As we think about helping people, being honest and open is always step one.
Balancing agency services and publishing
We’ve been doing brand publishing for years now, and this has taken various forms along the way. Yet at every step, we’ve seen it the same way: if we have knowledge that will help people, we should make sure we share that knowledge.
We’re living in a world where everyone is doing their research online. We want to put ourselves in a position to be found when we can be answering the questions people have.
But we’re also growing a business, and the more people who are aware of the brand, the more people who know the brand, trust the brand, love the brand, and consume the content of the brand — it’s only going to help the company grow.
If the majority of visitors to our site are not paying us money, that’s fine because we’re still growing the overall positivity of the brand.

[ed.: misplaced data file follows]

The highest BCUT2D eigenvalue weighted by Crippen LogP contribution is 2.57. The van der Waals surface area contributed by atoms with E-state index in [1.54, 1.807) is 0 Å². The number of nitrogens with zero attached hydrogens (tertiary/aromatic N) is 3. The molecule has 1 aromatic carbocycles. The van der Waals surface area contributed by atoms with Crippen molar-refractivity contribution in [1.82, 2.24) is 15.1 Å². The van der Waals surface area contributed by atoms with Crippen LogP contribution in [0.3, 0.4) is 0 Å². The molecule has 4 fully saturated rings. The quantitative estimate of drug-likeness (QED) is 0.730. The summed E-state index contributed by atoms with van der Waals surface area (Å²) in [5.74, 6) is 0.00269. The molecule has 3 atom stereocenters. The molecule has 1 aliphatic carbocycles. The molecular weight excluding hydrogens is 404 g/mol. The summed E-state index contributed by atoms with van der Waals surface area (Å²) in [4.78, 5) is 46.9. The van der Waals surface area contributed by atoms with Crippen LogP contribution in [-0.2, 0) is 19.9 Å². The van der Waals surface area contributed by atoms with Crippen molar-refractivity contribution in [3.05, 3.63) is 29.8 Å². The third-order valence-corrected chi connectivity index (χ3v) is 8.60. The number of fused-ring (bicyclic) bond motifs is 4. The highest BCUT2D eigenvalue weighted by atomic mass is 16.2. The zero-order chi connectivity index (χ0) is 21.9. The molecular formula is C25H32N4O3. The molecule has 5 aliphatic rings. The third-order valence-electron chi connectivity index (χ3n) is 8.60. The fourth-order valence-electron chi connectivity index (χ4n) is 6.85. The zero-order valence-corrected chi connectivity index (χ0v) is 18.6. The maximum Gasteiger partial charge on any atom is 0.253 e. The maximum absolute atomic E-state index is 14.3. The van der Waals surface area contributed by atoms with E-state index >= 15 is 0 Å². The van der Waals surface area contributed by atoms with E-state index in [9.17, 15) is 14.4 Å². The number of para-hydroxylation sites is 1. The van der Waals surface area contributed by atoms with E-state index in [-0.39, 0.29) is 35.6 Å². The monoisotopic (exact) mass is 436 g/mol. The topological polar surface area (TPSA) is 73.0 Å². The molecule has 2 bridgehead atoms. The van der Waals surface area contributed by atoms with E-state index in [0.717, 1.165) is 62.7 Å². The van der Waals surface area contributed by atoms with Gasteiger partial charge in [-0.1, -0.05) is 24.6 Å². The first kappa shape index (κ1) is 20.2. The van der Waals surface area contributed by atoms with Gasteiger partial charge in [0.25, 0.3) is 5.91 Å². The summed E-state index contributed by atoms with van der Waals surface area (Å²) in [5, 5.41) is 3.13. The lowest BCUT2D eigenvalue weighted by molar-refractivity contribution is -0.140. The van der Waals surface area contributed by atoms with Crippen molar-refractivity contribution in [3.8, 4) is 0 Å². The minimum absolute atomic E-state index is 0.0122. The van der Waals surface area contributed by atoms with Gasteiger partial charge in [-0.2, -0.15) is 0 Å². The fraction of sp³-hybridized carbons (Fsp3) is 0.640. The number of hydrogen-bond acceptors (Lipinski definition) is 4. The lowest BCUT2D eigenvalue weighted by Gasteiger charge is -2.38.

We know that some of what we are doing might not necessarily pay dividends immediately, but we think we are doing the right thing, and we know we’re building an identity. We’re building relationships, and, the stronger those get, the more likely that they will bear fruit.
As a business, we’ve always been willing to sacrifice some short-term profits for long-term gains. We have experiments going on in this organization that are very expensive and that won’t bear fruit for a long time, if they bear fruit at all. But we still believe in them, and we know that growth costs money.
Doing the right thing, helping people, and living your values is a long-term play, which suits us just fine — because we’re in it for the long haul.
We hope our newly redesigned website better reflects what we do and what we believe, and tells the story of where we’ve been and where we’re going.